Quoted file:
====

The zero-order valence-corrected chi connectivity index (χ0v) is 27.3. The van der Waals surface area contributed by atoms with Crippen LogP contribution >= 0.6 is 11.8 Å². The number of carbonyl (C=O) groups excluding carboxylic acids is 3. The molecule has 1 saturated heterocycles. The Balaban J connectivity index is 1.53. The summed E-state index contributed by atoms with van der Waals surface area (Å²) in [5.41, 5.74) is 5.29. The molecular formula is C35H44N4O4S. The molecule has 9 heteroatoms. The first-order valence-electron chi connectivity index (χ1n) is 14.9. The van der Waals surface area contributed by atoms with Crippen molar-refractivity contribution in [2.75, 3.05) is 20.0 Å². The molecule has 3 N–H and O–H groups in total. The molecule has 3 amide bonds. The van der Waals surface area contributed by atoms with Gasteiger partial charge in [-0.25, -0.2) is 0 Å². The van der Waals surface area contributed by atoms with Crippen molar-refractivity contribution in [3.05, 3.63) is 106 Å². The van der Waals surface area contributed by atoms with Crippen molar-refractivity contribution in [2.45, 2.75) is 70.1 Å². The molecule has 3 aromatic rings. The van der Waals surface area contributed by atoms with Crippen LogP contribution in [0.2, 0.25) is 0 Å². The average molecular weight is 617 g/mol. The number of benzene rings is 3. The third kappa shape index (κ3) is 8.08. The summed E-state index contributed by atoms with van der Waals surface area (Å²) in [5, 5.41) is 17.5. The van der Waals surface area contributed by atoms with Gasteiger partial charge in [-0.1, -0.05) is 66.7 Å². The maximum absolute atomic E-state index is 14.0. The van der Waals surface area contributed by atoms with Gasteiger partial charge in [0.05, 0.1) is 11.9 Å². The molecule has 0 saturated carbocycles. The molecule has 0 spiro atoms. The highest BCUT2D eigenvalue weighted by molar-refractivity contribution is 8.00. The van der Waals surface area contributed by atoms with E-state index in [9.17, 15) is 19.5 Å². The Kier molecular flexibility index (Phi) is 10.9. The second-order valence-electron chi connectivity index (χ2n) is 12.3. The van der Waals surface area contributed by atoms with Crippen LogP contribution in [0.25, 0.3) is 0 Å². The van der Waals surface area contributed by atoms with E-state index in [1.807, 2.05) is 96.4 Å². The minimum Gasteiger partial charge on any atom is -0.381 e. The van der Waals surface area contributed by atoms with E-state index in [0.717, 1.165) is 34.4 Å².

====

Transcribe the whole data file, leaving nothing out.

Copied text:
The zero-order valence-corrected chi connectivity index (χ0v) is 27.3. The van der Waals surface area contributed by atoms with Crippen LogP contribution >= 0.6 is 11.8 Å². The number of carbonyl (C=O) groups excluding carboxylic acids is 3. The molecule has 1 saturated heterocycles. The Balaban J connectivity index is 1.53. The summed E-state index contributed by atoms with van der Waals surface area (Å²) in [5.41, 5.74) is 5.29. The molecular formula is C35H44N4O4S. The molecule has 9 heteroatoms. The first-order valence-electron chi connectivity index (χ1n) is 14.9. The van der Waals surface area contributed by atoms with Crippen molar-refractivity contribution in [2.75, 3.05) is 20.0 Å². The molecule has 3 N–H and O–H groups in total. The molecule has 3 amide bonds. The van der Waals surface area contributed by atoms with Gasteiger partial charge in [-0.25, -0.2) is 0 Å². The van der Waals surface area contributed by atoms with Crippen molar-refractivity contribution in [3.05, 3.63) is 106 Å². The van der Waals surface area contributed by atoms with Crippen molar-refractivity contribution in [2.45, 2.75) is 70.1 Å². The molecule has 3 aromatic rings. The van der Waals surface area contributed by atoms with Crippen LogP contribution in [0.2, 0.25) is 0 Å². The average molecular weight is 617 g/mol. The number of benzene rings is 3. The third kappa shape index (κ3) is 8.08. The summed E-state index contributed by atoms with van der Waals surface area (Å²) in [5, 5.41) is 17.5. The van der Waals surface area contributed by atoms with Gasteiger partial charge in [-0.1, -0.05) is 66.7 Å². The maximum absolute atomic E-state index is 14.0. The van der Waals surface area contributed by atoms with Gasteiger partial charge in [0.05, 0.1) is 11.9 Å². The molecule has 0 saturated carbocycles. The molecule has 0 spiro atoms. The highest BCUT2D eigenvalue weighted by molar-refractivity contribution is 8.00. The van der Waals surface area contributed by atoms with E-state index in [9.17, 15) is 19.5 Å². The Kier molecular flexibility index (Phi) is 10.9. The second-order valence-electron chi connectivity index (χ2n) is 12.3. The van der Waals surface area contributed by atoms with Crippen LogP contribution in [0.25, 0.3) is 0 Å². The van der Waals surface area contributed by atoms with E-state index in [1.807, 2.05) is 96.4 Å². The minimum Gasteiger partial charge on any atom is -0.381 e. The van der Waals surface area contributed by atoms with E-state index in [0.717, 1.165) is 34.4 Å².